Home Parenting Resources Parenting Articles Parenting Audios Parenting Videos Subscriber Gifts Contact
Home Parenting Resources Parenting Articles Parenting Audios Parenting Videos Subscriber Gifts Contact

Sign up for my Newsletter and "receive 80 Fun Activities to Share with Your Kids"

Join my Parenting Skills Blog and receive "33 Expert Ways to Motivate Your Kids"

Sign up for my Facebook Fan Page and receive "15 Loving Actions to Share with Your Family"

Become my Twitter friend


Free Parenting Articles

When Parents Are Dictators: 2 Mistakes and One Big Solution

By Jean Tracy, MSS

When parents are dictators, the family culture becomes miserable. Today let's explore two different dictating styles and one big solution. Let's find out how to make your family culture even better.

1. The Silent Dictator

He rules his family with no questions asked. His face somber shows no emotion and his voice is rarely heard. He intimidates with silence. When he does speak, members listen.

As a family counselor, I remember a dad who demanded his children drink a tall glass of carrot juice. Neither child could stomach it. The youngest thought, ‘If I drink it fast, the taste won't last.'

The second child refused to drink it. He thought, 'You can't make me.' The dictator sat with him for one hour until he choked it down. Then he poured him a second glass.

Neither child forgot the experience. Because of this carrot juice incident and other rulings, one child became overly pleasing. Fear of displeasing others settled deep within her bones and affected her life's course. The second child rebelled. He complained about chores, schoolwork, and only wanted things his way.

One child walked on egg shells. The other dragged his stubborn feet. The dictator never knew both kids sneaked behind his back and did the things he had forbidden. He didn't know his dictating ways created a sneaky family culture filled with fear and rebellion.

2. The Tantrum Dictator

When a dictator bellows, members quiver. One mom's voice exploded throughout the neighborhood. She dominated her children with tantrums. The neighbors heard it and shook their heads.

This mother hated disorder so much that she seemed to use a magnifying glass to inspect her children's completed chores. Any little mistake with the dusting, a spot overlooked after mopping the kitchen floor, or a tool out of place in the garage could set her fuse on fire.

Oddly, her children made excuses for her to their friends, "Mom had a bad headache," they said. They knew that appearances counted. They needed to make their mother look good in order to make their family look good. Their family culture felt tense, uncomfortable, and unhappy because nothing was ever good enough.

The Parenting Problem

Most parents lose their tempers from time to time. That's normal. The problem comes when parents try to be in control of every minute of each family member's life. They make all the decisions about activities, behaviors, and rules. This extreme position causes fear, anger, and rebellion. It's not the kind of family culture most parents want.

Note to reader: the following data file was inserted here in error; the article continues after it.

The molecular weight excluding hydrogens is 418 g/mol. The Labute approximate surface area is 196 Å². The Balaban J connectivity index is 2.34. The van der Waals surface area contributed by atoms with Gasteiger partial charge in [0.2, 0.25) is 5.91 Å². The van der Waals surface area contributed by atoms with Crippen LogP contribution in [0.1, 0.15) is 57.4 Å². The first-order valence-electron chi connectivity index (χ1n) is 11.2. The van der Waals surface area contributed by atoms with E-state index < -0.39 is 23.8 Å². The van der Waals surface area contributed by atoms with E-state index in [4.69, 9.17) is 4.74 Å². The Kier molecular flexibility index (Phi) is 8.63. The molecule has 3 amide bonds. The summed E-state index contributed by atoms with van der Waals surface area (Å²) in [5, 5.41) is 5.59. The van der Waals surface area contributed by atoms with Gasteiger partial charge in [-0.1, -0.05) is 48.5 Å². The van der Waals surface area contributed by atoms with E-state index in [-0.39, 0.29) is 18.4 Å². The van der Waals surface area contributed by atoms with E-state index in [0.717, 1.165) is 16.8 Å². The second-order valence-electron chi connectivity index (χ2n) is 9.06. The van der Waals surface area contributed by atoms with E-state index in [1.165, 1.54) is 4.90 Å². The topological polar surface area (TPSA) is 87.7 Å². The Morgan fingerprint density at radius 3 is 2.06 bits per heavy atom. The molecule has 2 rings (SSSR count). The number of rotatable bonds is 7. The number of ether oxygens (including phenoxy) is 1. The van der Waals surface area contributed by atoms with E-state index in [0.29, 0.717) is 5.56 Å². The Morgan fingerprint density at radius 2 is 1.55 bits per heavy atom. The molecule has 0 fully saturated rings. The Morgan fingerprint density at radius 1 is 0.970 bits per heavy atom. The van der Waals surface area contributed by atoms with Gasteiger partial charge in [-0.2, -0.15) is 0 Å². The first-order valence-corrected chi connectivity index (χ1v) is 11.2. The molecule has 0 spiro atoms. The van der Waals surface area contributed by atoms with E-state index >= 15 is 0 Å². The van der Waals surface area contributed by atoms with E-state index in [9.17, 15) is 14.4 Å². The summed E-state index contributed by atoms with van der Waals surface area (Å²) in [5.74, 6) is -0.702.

Being the parent means you are your family's leader. Your age, experience, and wisdom can help guide your children. Your task is to raise healthy children with healthy personalities. Dictators don't do that.

The Big Solution – An Exercise

If you feel you are making mistakes by dictating too much, try the following exercise.

Ask yourself these questions:


1. Would I like to loosen my inner demand to control everything?
2. Would I praise more and criticize less?
3. Would I like my family's input for solving problems?

If you answered yes, then imagine being that family leader


. Close your eyes.
. Take 5 deep belly breaths and relax.
. Remember a time when you handled being the parent leader role well. Stay with that picture.
. Notice exactly how you felt and what you did.
. Step into that picture for a few minutes and be that better parent.
. Take 5 deep belly breaths again.
. Look ahead to a probable family situation you'd like to handle better.
. See yourself listening, asking for solutions, and praising good ideas.
. Stay with that picture. Enjoy the new behaviors. Feel the new feelings.
. When you're ready, open your eyes.
. Do this before you fall asleep at night and before you rise in the morning.

The Conclusion

If you have dictating tendencies, you can change. You don't need to use the silent treatment or temper tantrums. Use the solutions presented in this article.

Whenever you're in a challenging family situation, stop and think. Bring back the thoughts, good feelings and behaviors you developed from today's big solution exercise. Be the leader you want to be. Then notice the changes in your family culture.

###

Jean Tracy, MSS invites you to receive with our Free Parenting Newsletter:
1. 80 Fun Activities to Share with Your Kids
2. 101 Ways to Get Your Children to Cooperate

This video - Character Building: Problem Stories for Family Discussions promotes a healthy family culture.. Now available on Amazon.com

Related Product

Parenting Skills Kit

View more information about Parenting Skills Kit